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Attack Decay Sustain Release

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Audio CD, September 11, 2007
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Songs from this album are available to purchase as MP3s. Click on "Buy MP3" or view the MP3 Album.

Song Title Time Price
listen  1. Sleep Deprivation 4:58$0.99  Buy MP3 
listen  2. I Got This Down 4:09$0.99  Buy MP3 
listen  3. It's The Beat 3:22$0.99  Buy MP3 
listen  4. Hustler [Clean] 3:44$0.99  Buy MP3 
listen  5. Tits & Acid 4:02$0.99  Buy MP3 
listen  6. I Believe 3:16$1.29  Buy MP3 
listen  7. Hotdog 3:16$0.99  Buy MP3 
listen  8. Wooden 3:49$0.99  Buy MP3 
listen  9. Love 2:59$0.99  Buy MP3 
listen10. Scott 3:10$0.99  Buy MP3 
listen11. Clock 4:18$0.99  Buy MP3 
listen12. System 8:31$0.99  Buy MP3 

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Product Details

  • Audio CD (September 11, 2007)
  • Original Release Date: 2007
  • Number of Discs: 1
  • Label: Interscope Records
  • ASIN: B000UZ4G7S
  • Average Customer Review: 3.9 out of 5 stars  See all reviews (13 customer reviews)
  • Amazon Best Sellers Rank: #333,223 in Music (See Top 100 in Music)

Editorial Reviews

Product Description




The electronic duo is comprised of James Ford and Jas Shaw formally of experimental indie band Simian. The two took to playing DJ sets after Simian gigs and thus the "mobile disco" took on a life all its own. Coming into the spotlight with the ubiquitous dance-floor remix of Justice vs Simian's "We Are Your Friends" SMD found themselves embraced by dance music fans who were looking for more. When crafting original compositions in earnest, James and Jas purposefully chose to exclusively use analog equipment giving their arrangements a distinct, human quality. Those who lent their voice to SMD include Go! Team frontwoman, Ninja and one time Simian band-mate, Simon Lord.

Simian Mobile Disco have an instinctive knowledge for what will work on any dance-floor and now they've used that instinct to create the most invigorating dance album of 2007.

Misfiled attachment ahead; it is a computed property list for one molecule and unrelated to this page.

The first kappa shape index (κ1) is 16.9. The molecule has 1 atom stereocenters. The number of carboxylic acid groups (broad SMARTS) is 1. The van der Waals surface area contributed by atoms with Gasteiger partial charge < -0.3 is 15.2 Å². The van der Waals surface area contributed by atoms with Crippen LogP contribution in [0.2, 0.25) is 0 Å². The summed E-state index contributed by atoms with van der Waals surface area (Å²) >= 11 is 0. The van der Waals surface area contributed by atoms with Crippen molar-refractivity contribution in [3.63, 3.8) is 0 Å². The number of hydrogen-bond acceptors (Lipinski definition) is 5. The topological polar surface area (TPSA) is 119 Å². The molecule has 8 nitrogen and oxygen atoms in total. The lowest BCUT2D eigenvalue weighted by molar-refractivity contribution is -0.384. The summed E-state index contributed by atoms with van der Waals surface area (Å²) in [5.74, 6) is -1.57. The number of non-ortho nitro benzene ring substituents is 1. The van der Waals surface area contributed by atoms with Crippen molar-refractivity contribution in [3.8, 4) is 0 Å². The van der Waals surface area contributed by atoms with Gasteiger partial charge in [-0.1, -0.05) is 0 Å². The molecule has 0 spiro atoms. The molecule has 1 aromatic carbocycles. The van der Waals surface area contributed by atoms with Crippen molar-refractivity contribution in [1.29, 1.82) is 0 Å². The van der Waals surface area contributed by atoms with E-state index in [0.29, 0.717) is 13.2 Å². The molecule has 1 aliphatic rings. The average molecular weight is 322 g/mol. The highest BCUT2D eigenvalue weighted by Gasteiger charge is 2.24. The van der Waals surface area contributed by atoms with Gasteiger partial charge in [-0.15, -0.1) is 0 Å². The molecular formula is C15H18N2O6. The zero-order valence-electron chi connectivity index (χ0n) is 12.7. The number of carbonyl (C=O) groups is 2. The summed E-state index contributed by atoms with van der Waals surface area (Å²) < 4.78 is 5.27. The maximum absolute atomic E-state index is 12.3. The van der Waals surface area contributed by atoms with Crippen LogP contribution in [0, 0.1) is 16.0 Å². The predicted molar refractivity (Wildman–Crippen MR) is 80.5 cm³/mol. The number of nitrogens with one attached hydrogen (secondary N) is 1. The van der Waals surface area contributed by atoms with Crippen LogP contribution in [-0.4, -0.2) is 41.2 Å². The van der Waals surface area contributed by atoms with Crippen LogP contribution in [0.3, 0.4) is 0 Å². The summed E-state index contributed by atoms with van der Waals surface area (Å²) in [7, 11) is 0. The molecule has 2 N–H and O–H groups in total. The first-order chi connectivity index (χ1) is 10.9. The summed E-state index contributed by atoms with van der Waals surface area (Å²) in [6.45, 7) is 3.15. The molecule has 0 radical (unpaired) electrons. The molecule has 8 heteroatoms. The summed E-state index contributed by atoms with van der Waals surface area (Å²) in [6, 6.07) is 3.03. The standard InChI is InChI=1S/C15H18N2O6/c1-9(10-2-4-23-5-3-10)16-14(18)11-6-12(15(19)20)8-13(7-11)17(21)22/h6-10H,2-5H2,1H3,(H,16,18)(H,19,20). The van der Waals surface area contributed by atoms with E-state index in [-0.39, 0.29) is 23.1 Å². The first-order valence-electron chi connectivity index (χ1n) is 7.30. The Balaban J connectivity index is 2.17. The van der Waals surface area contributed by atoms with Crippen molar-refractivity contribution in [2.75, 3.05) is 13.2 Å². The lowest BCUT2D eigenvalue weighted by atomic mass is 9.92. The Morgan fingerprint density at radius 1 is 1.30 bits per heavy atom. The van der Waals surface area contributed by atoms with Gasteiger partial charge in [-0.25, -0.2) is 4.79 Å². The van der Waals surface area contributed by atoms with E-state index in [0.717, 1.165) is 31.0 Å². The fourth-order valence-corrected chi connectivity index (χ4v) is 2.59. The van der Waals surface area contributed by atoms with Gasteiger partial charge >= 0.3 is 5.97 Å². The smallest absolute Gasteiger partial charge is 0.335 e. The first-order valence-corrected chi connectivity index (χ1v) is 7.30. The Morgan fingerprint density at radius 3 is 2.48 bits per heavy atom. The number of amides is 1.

The Simian Mobile Disco is coming to your town: do not even attempt to sleep.

Dance music should be pretty simple. Take one good slice of melody, surround it with atmosphere and attitude, then add layer after layer of gripping, stomping rhythms…, OK, maybe it's not that simple. But James Shaw and James Ford of Simian Mobile Disco make a strong argument for simplicity on their stripped-down debut record. The production duo, who formerly worked together in the psychedelic electronica outfit Simian, have downsized their approach and created a piece of acid house/techno that profits greatly from an uncluttered, direct mindset. From an influence/genre perspective, there's nothing direct about it at all, actually. There are dashes of early Aphex Twin, more than a little Daft Punk, and some 808 State to boot. But it's all mixed up with breezy electro-styled production, which gives the music a sparse and snappy pulse that creates space and complements the duo's songwriting. There are times when it doesn't work, as the boys have cranked the mid-range so high it can sound tinny and hollow; "Tits & Acid" should be a stomper, but somehow never really takes off. Other songs are compromised by the choice to crank the vocals so hot in the mix, like "Hotdog," which can't hide its too-silly central lyric. Still, when it works, it really works. Shaw and Ford understand the need to evolve a song, as tracks like "It's The Beat" and the wonderful, whirligig "Wooden" start here and end up over there. Your love affair with Attack Decay Sustain Release may be more like a one-night stand and you'll probably hate yourself in the morning, but your regret will be tempered by a silly grin that won't fade until lunchtime, at least. --Matthew Cooke

Customer Reviews

3.9 out of 5 stars
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Most Helpful Customer Reviews

3 of 3 people found the following review helpful By Paul Carlisle on December 30, 2007
Format: Audio CD
I'll admit, Simian Mobile Disco's "Attack Decay Sustain Release" is by no means an album that has hidden elements about it that you will discover through many listens. All this album does is provide 10 (12 with the two bonus tracks) compulsively danceable cuts that will have you on your feet for over 40 minutes straight.